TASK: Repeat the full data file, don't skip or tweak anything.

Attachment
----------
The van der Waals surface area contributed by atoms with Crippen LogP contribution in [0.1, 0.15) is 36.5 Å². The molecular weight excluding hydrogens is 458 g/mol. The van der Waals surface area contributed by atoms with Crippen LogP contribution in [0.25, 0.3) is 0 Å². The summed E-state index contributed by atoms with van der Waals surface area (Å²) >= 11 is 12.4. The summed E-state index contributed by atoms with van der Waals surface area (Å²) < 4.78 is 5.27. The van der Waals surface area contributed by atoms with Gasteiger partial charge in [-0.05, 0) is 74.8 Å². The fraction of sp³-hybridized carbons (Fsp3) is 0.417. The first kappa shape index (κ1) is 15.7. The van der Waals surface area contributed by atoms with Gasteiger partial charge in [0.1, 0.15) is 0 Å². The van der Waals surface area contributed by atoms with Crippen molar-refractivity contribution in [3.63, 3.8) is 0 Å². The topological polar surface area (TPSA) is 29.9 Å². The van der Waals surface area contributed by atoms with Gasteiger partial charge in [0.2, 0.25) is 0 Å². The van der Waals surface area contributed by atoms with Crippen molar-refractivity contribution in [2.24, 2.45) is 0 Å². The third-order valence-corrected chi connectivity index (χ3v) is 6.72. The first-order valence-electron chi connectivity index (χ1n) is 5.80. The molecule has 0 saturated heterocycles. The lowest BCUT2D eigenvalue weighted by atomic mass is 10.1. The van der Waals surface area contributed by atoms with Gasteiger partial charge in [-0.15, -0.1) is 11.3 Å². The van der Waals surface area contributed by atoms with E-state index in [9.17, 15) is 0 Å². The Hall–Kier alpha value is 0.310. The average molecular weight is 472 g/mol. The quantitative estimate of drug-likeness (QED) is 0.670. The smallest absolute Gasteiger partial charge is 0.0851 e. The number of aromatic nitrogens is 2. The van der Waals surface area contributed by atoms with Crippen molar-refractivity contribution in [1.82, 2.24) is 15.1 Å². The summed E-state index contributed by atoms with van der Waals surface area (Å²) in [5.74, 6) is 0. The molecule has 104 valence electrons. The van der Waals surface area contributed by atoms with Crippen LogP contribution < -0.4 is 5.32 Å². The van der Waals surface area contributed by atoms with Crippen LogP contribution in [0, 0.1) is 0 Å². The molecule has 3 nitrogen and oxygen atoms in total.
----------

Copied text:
The van der Waals surface area contributed by atoms with Crippen LogP contribution in [0.1, 0.15) is 36.5 Å². The molecular weight excluding hydrogens is 458 g/mol. The van der Waals surface area contributed by atoms with Crippen LogP contribution in [0.25, 0.3) is 0 Å². The summed E-state index contributed by atoms with van der Waals surface area (Å²) >= 11 is 12.4. The summed E-state index contributed by atoms with van der Waals surface area (Å²) < 4.78 is 5.27. The van der Waals surface area contributed by atoms with Gasteiger partial charge in [-0.05, 0) is 74.8 Å². The fraction of sp³-hybridized carbons (Fsp3) is 0.417. The first kappa shape index (κ1) is 15.7. The van der Waals surface area contributed by atoms with Gasteiger partial charge in [0.1, 0.15) is 0 Å². The van der Waals surface area contributed by atoms with Crippen molar-refractivity contribution in [3.63, 3.8) is 0 Å². The topological polar surface area (TPSA) is 29.9 Å². The van der Waals surface area contributed by atoms with Gasteiger partial charge in [0.2, 0.25) is 0 Å². The van der Waals surface area contributed by atoms with Crippen molar-refractivity contribution in [2.24, 2.45) is 0 Å². The third-order valence-corrected chi connectivity index (χ3v) is 6.72. The first-order valence-electron chi connectivity index (χ1n) is 5.80. The molecule has 0 saturated heterocycles. The lowest BCUT2D eigenvalue weighted by atomic mass is 10.1. The van der Waals surface area contributed by atoms with Gasteiger partial charge in [-0.15, -0.1) is 11.3 Å². The van der Waals surface area contributed by atoms with E-state index in [9.17, 15) is 0 Å². The Hall–Kier alpha value is 0.310. The average molecular weight is 472 g/mol. The quantitative estimate of drug-likeness (QED) is 0.670. The smallest absolute Gasteiger partial charge is 0.0851 e. The number of aromatic nitrogens is 2. The van der Waals surface area contributed by atoms with Crippen molar-refractivity contribution in [1.82, 2.24) is 15.1 Å². The summed E-state index contributed by atoms with van der Waals surface area (Å²) in [5.74, 6) is 0. The molecule has 104 valence electrons. The van der Waals surface area contributed by atoms with Crippen LogP contribution < -0.4 is 5.32 Å². The van der Waals surface area contributed by atoms with Crippen LogP contribution in [0, 0.1) is 0 Å². The molecule has 3 nitrogen and oxygen atoms in total.